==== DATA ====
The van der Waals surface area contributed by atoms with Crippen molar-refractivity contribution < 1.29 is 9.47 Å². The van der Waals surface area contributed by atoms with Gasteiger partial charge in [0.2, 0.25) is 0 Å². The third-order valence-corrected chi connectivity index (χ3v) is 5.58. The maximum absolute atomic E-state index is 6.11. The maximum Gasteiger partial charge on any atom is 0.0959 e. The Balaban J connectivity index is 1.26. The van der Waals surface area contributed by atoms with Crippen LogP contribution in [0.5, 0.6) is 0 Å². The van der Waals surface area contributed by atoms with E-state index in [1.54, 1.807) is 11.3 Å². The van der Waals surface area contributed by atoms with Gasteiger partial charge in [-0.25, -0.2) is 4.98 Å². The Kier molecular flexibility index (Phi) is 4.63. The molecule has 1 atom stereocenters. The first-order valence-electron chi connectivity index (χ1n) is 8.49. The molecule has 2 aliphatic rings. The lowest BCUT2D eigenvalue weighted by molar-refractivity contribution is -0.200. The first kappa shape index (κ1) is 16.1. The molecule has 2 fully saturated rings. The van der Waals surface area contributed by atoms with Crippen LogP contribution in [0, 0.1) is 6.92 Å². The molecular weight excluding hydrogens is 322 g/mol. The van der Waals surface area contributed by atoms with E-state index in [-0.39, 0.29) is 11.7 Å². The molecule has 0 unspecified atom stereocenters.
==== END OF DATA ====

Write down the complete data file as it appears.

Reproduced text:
The van der Waals surface area contributed by atoms with Crippen molar-refractivity contribution < 1.29 is 9.47 Å². The van der Waals surface area contributed by atoms with Gasteiger partial charge in [0.2, 0.25) is 0 Å². The third-order valence-corrected chi connectivity index (χ3v) is 5.58. The maximum absolute atomic E-state index is 6.11. The maximum Gasteiger partial charge on any atom is 0.0959 e. The Balaban J connectivity index is 1.26. The van der Waals surface area contributed by atoms with Crippen LogP contribution in [0.5, 0.6) is 0 Å². The van der Waals surface area contributed by atoms with E-state index in [1.54, 1.807) is 11.3 Å². The van der Waals surface area contributed by atoms with Gasteiger partial charge in [-0.25, -0.2) is 4.98 Å². The Kier molecular flexibility index (Phi) is 4.63. The molecule has 1 atom stereocenters. The first-order valence-electron chi connectivity index (χ1n) is 8.49. The molecule has 2 aliphatic rings. The lowest BCUT2D eigenvalue weighted by molar-refractivity contribution is -0.200. The first kappa shape index (κ1) is 16.1. The molecule has 2 fully saturated rings. The van der Waals surface area contributed by atoms with Crippen LogP contribution in [0, 0.1) is 6.92 Å². The molecular weight excluding hydrogens is 322 g/mol. The van der Waals surface area contributed by atoms with E-state index in [-0.39, 0.29) is 11.7 Å². The molecule has 0 unspecified atom stereocenters.